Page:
Bapx1 expression in the sclerotome requiresPax1/Pax9

In order to identify target genes of Pax1/Pax9 in the sclerotome,expression of potential candidates that show overlapping expression domains with these Pax genes in somites has been analyzed by whole-mount in situ hybridization in mutant embryos deficient in Pax1 andPax9.

Meox1 and Meox2 (also known as Mox1 andMox2, respectively) constitute a subfamily of homeobox-containing genes that are expressed in the sclerotome(Candia et al., 1992).Meox1 plays a critical role in axial skeleton development(Stamataki et al., 2001),while Meox2 is dispensable for the formation of the vertebral column(Mankoo et al., 1999). As shown in Fig. 1, somitic expression of neither Meox1 (Fig. 1A,B) nor Meox2 (Fig. 1C,D) is altered in the absence of both Pax1 andPax9. In single Pax1 or Pax9 homozygous mutant embryos, expression of Meox1 and Meox2 is also not affected(not shown).

We then examined expression of Nkx3-1 and Bapx1 inPax1;Pax9 mutants. Nkx3-1 expression in the sclerotome ofPax1;Pax9-double homozygous embryos remains unchanged(Fig. 1E,F). Normal expression pattern is observed in single Pax1 or Pax9 mutant embryos,as well as in Pax1;Pax9 mutant embryos with other genotype combinations (not shown). Interestingly, Bapx1 expression in the sclerotome is undetectable in the absence of both Pax1 andPax9 (Fig. 1G,H),whereas Bapx1 expression in other domains like the mandibular region of the first branchial arch, mesenchyme of the limb buds (seeFig. 1H) or splanchnic mesoderm(not shown) is not affected. We did not detect Bapx1 transcripts even in the youngest somites of the double mutants. The lack of Bapx1expression in the Pax1;Pax9-deficient sclerotome was confirmed by in situ hybridization on sagittal and transverse sections(Fig. 2). It is noteworthy that sclerotomal cells that express Meox1, Meox2 and Nkx3-1 are present in the double mutants. This indicates that the loss of Bapx1expression is not a secondary consequence of lack of sclerotomal cells, but it is rather a very early molecular defect caused by the absence of the sclerotomal Pax genes.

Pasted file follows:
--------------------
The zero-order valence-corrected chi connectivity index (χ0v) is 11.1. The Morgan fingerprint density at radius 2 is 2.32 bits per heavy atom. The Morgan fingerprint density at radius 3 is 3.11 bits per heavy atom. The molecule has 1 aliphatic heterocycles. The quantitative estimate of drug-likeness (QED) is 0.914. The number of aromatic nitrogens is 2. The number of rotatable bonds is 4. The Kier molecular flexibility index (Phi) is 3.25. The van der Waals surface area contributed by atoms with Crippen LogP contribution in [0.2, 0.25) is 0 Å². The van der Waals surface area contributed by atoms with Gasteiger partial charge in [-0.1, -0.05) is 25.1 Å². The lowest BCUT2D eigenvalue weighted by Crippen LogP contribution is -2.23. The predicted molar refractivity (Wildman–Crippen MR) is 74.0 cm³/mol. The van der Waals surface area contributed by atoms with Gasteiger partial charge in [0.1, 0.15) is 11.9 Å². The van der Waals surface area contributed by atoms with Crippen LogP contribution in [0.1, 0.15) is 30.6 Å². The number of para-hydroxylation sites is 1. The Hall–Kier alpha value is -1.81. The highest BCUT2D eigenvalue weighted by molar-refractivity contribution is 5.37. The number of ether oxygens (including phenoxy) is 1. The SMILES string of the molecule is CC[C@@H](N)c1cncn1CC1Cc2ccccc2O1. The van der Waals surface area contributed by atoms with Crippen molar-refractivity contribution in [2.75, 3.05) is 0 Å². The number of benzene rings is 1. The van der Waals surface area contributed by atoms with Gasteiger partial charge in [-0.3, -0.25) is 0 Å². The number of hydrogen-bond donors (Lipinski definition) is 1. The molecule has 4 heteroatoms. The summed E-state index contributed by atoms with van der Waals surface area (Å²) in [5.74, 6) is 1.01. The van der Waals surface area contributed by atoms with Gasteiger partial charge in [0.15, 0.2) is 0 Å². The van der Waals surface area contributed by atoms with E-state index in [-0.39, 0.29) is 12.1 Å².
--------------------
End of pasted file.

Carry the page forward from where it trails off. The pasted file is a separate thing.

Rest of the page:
When we analyzed Pax1-single homozygous mutant embryos, we invariably observed a decrease in the intensity of Bapx1 staining in the sclerotome, when compared with wildtype littermates(Fig. 3A,B,E,F). However,Bapx1 expression in the sclerotome of Pax9-single deficient embryos did not show significant changes(Fig. 3C,D). When only one functional copy of Pax1 is present (Pax1+/-,Pax9-/-), the level of Bapx1 expression is considerably reduced (compare Fig. 1G with Fig. 1E). Bapx1 expression is even weaker, when only one functional Pax9 gene copy is present (Pax1-/-,Pax9+/-; Fig. 1H). These results indicate that somitic Bapx1 expression is dependent on the presence of Pax1 and Pax9 in a dose-dependent manner, with Pax1 having a stronger role thanPax9.